Key takeaway: When running background checks as part of your hiring process, you should have a clear policy in place, use a third-party background check service, consider only relevant information, discuss the findings with the applicant, and save your findings for at least a year.

What are the differences between self-run and third-party background checks?

If you want to run reliable and legal background checks on employment candidates, you need third-party involvement of some sort, typically a company specializing in background checks.

These companies are well versed in the process. They know the sources to turn to and have insights into which information may be inaccurate. Most importantly, they are FCRA compliant. This helps protect you from lawsuits concerning how the background check was conducted should an applicant feel they were treated unfairly.

You may be tempted to run a quick online "people search" on your own as a pre-employment background check. However, the vast majority of those sites are not FCRA compliant and clearly state in their terms of use that they should not be used to conduct pre-employment background screenings. Additionally, some of the information on those sites is inaccurate or outdated. So, if you use information from one of these searches to dismiss a candidate from consideration, they could bring legal action against you.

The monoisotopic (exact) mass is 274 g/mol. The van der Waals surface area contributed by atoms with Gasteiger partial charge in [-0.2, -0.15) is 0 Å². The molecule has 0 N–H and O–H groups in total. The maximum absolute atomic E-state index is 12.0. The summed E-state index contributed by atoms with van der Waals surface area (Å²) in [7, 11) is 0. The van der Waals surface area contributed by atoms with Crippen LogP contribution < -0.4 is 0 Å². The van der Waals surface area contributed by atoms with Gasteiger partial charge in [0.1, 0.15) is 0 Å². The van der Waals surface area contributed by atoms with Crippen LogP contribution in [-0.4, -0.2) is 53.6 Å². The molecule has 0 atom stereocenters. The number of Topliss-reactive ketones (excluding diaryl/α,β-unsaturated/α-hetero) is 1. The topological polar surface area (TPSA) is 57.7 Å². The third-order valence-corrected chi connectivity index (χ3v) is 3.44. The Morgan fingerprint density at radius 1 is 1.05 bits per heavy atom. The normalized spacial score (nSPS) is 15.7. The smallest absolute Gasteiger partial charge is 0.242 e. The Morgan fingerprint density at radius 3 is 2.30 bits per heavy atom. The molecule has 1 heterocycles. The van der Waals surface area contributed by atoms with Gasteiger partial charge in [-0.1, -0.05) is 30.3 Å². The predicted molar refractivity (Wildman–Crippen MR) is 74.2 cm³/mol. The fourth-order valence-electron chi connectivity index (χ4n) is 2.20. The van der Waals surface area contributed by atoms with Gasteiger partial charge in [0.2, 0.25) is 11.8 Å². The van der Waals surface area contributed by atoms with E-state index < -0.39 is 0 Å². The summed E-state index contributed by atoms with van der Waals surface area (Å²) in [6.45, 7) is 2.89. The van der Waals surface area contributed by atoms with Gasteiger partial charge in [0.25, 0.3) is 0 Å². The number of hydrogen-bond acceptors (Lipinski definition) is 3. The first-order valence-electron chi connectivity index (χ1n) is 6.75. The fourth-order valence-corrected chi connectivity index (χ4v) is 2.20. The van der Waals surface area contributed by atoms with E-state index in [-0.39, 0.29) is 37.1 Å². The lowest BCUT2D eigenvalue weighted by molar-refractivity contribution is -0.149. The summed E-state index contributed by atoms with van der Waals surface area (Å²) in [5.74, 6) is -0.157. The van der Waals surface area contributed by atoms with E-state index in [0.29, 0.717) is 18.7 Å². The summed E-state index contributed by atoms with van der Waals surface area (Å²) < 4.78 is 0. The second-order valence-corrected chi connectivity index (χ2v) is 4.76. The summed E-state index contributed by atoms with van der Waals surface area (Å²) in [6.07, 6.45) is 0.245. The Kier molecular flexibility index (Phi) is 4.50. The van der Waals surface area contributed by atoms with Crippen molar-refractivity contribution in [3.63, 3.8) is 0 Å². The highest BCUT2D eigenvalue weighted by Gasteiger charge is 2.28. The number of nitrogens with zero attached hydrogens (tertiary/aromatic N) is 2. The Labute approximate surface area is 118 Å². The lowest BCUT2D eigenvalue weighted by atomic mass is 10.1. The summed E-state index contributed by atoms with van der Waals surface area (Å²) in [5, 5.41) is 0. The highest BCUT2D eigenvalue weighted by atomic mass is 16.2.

Key takeaway: You should only use professional background check services for your pre-employment screenings. They provide the most accurate information and comply with the FCRA, which is mandatory.

What are some third-party background check providers to consider?

Many companies offer pre-employment background screening services. These are some services that Business News Daily's sister site business.com recommends:

  • GoodHire: Specializing in small businesses, GoodHire offers comprehensive reports at a fair price point. It can customize reports and is FCRA compliant. Pricing generally ranges from $29.99 to $79.99.
  • AccurateNow: A division of Accurate Background, AccurateNow can conduct a large variety of searches, such as professional license verification, motor vehicle reports, education and employment verification, and federal criminal searches. Pricing generally ranges from $29.95 to $74.95.